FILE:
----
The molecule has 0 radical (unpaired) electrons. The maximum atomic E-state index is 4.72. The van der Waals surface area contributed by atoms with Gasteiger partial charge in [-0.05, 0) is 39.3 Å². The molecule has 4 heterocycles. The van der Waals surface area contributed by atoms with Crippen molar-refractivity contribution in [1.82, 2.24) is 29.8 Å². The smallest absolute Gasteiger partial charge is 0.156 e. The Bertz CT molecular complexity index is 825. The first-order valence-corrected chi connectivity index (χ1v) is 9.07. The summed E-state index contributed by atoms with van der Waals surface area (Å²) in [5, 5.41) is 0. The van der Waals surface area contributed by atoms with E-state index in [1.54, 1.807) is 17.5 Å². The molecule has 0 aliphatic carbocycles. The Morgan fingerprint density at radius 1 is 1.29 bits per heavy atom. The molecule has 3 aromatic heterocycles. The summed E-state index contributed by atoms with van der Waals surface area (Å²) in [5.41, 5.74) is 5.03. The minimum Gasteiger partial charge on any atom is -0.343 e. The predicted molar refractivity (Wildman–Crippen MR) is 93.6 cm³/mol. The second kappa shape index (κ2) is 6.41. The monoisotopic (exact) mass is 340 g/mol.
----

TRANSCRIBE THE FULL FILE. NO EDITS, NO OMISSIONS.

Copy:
The molecule has 0 radical (unpaired) electrons. The maximum atomic E-state index is 4.72. The van der Waals surface area contributed by atoms with Gasteiger partial charge in [-0.05, 0) is 39.3 Å². The molecule has 4 heterocycles. The van der Waals surface area contributed by atoms with Crippen molar-refractivity contribution in [1.82, 2.24) is 29.8 Å². The smallest absolute Gasteiger partial charge is 0.156 e. The Bertz CT molecular complexity index is 825. The first-order valence-corrected chi connectivity index (χ1v) is 9.07. The summed E-state index contributed by atoms with van der Waals surface area (Å²) in [5, 5.41) is 0. The van der Waals surface area contributed by atoms with E-state index in [1.54, 1.807) is 17.5 Å². The molecule has 0 aliphatic carbocycles. The Morgan fingerprint density at radius 1 is 1.29 bits per heavy atom. The molecule has 3 aromatic heterocycles. The summed E-state index contributed by atoms with van der Waals surface area (Å²) in [5.41, 5.74) is 5.03. The minimum Gasteiger partial charge on any atom is -0.343 e. The predicted molar refractivity (Wildman–Crippen MR) is 93.6 cm³/mol. The second kappa shape index (κ2) is 6.41. The monoisotopic (exact) mass is 340 g/mol.